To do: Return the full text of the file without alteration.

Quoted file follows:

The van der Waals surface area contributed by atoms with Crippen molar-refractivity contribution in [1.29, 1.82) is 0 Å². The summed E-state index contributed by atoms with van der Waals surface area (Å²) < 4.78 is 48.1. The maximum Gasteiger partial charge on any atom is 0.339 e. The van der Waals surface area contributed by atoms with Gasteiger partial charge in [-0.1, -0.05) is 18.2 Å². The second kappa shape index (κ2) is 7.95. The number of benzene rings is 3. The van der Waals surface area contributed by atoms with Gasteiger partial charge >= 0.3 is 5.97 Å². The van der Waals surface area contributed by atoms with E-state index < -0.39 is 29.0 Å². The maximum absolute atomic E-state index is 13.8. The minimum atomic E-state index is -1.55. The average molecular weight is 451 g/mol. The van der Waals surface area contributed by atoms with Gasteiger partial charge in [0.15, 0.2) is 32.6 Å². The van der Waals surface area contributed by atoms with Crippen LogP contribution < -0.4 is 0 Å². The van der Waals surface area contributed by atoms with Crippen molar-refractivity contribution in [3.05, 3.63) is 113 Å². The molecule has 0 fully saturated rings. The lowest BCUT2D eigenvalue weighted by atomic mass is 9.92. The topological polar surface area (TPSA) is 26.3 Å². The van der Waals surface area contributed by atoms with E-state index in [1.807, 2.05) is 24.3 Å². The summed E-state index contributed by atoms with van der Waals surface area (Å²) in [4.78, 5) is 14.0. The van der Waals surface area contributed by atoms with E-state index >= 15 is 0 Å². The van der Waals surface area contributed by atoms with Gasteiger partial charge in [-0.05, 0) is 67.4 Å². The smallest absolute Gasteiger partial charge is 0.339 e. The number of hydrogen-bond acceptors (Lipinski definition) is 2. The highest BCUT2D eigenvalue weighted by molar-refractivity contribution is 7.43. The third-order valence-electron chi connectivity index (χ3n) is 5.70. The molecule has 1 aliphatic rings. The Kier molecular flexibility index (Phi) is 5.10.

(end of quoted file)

The van der Waals surface area contributed by atoms with Crippen molar-refractivity contribution in [1.29, 1.82) is 0 Å². The summed E-state index contributed by atoms with van der Waals surface area (Å²) < 4.78 is 48.1. The maximum Gasteiger partial charge on any atom is 0.339 e. The van der Waals surface area contributed by atoms with Gasteiger partial charge in [-0.1, -0.05) is 18.2 Å². The second kappa shape index (κ2) is 7.95. The number of benzene rings is 3. The van der Waals surface area contributed by atoms with Gasteiger partial charge >= 0.3 is 5.97 Å². The van der Waals surface area contributed by atoms with E-state index < -0.39 is 29.0 Å². The maximum absolute atomic E-state index is 13.8. The minimum atomic E-state index is -1.55. The average molecular weight is 451 g/mol. The van der Waals surface area contributed by atoms with Gasteiger partial charge in [0.15, 0.2) is 32.6 Å². The van der Waals surface area contributed by atoms with Crippen LogP contribution < -0.4 is 0 Å². The van der Waals surface area contributed by atoms with Crippen molar-refractivity contribution in [3.05, 3.63) is 113 Å². The molecule has 0 fully saturated rings. The lowest BCUT2D eigenvalue weighted by atomic mass is 9.92. The topological polar surface area (TPSA) is 26.3 Å². The van der Waals surface area contributed by atoms with E-state index in [1.807, 2.05) is 24.3 Å². The summed E-state index contributed by atoms with van der Waals surface area (Å²) in [4.78, 5) is 14.0. The van der Waals surface area contributed by atoms with E-state index >= 15 is 0 Å². The van der Waals surface area contributed by atoms with Gasteiger partial charge in [-0.05, 0) is 67.4 Å². The smallest absolute Gasteiger partial charge is 0.339 e. The number of hydrogen-bond acceptors (Lipinski definition) is 2. The highest BCUT2D eigenvalue weighted by molar-refractivity contribution is 7.43. The third-order valence-electron chi connectivity index (χ3n) is 5.70. The molecule has 1 aliphatic rings. The Kier molecular flexibility index (Phi) is 5.10.